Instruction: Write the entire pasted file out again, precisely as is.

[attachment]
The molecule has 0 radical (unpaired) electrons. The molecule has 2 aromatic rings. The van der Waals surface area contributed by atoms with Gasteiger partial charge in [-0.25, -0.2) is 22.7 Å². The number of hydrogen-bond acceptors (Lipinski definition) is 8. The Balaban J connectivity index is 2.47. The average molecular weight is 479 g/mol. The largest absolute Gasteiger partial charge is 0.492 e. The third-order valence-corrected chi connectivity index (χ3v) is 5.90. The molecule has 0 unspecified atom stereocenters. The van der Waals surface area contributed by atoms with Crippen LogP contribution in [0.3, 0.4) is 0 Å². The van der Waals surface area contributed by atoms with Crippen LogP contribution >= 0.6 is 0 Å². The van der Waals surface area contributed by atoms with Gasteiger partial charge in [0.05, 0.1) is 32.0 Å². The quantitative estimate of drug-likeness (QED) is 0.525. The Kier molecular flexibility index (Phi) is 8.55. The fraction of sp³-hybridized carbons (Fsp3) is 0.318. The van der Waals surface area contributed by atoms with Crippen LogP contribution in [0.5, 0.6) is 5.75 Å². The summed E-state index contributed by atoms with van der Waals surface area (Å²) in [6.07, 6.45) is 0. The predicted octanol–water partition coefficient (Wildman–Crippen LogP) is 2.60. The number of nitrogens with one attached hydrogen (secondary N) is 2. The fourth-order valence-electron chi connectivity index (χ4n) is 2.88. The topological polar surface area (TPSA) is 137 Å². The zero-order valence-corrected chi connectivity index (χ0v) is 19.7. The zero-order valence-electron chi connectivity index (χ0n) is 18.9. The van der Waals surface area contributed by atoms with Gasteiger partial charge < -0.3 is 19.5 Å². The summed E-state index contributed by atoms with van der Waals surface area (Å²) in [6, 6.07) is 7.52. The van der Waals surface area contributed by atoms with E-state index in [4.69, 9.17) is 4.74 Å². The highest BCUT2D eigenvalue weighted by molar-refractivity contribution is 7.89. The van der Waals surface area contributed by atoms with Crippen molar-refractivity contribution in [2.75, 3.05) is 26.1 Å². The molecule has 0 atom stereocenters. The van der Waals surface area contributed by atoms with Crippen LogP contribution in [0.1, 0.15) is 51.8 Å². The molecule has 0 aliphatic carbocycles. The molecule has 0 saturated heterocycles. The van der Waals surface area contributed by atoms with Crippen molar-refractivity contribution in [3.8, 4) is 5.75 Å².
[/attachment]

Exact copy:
The molecule has 0 radical (unpaired) electrons. The molecule has 2 aromatic rings. The van der Waals surface area contributed by atoms with Gasteiger partial charge in [-0.25, -0.2) is 22.7 Å². The number of hydrogen-bond acceptors (Lipinski definition) is 8. The Balaban J connectivity index is 2.47. The average molecular weight is 479 g/mol. The largest absolute Gasteiger partial charge is 0.492 e. The third-order valence-corrected chi connectivity index (χ3v) is 5.90. The molecule has 0 unspecified atom stereocenters. The van der Waals surface area contributed by atoms with Crippen LogP contribution in [0.3, 0.4) is 0 Å². The van der Waals surface area contributed by atoms with Crippen LogP contribution >= 0.6 is 0 Å². The van der Waals surface area contributed by atoms with Gasteiger partial charge in [0.05, 0.1) is 32.0 Å². The quantitative estimate of drug-likeness (QED) is 0.525. The Kier molecular flexibility index (Phi) is 8.55. The fraction of sp³-hybridized carbons (Fsp3) is 0.318. The van der Waals surface area contributed by atoms with Crippen LogP contribution in [0.5, 0.6) is 5.75 Å². The summed E-state index contributed by atoms with van der Waals surface area (Å²) in [6.07, 6.45) is 0. The predicted octanol–water partition coefficient (Wildman–Crippen LogP) is 2.60. The number of nitrogens with one attached hydrogen (secondary N) is 2. The fourth-order valence-electron chi connectivity index (χ4n) is 2.88. The topological polar surface area (TPSA) is 137 Å². The zero-order valence-corrected chi connectivity index (χ0v) is 19.7. The zero-order valence-electron chi connectivity index (χ0n) is 18.9. The van der Waals surface area contributed by atoms with Gasteiger partial charge < -0.3 is 19.5 Å². The summed E-state index contributed by atoms with van der Waals surface area (Å²) in [6, 6.07) is 7.52. The van der Waals surface area contributed by atoms with E-state index in [4.69, 9.17) is 4.74 Å². The highest BCUT2D eigenvalue weighted by molar-refractivity contribution is 7.89. The van der Waals surface area contributed by atoms with Crippen molar-refractivity contribution in [2.75, 3.05) is 26.1 Å². The molecule has 0 atom stereocenters. The van der Waals surface area contributed by atoms with Crippen LogP contribution in [0.1, 0.15) is 51.8 Å². The molecule has 0 aliphatic carbocycles. The molecule has 0 saturated heterocycles. The van der Waals surface area contributed by atoms with Crippen molar-refractivity contribution in [3.8, 4) is 5.75 Å².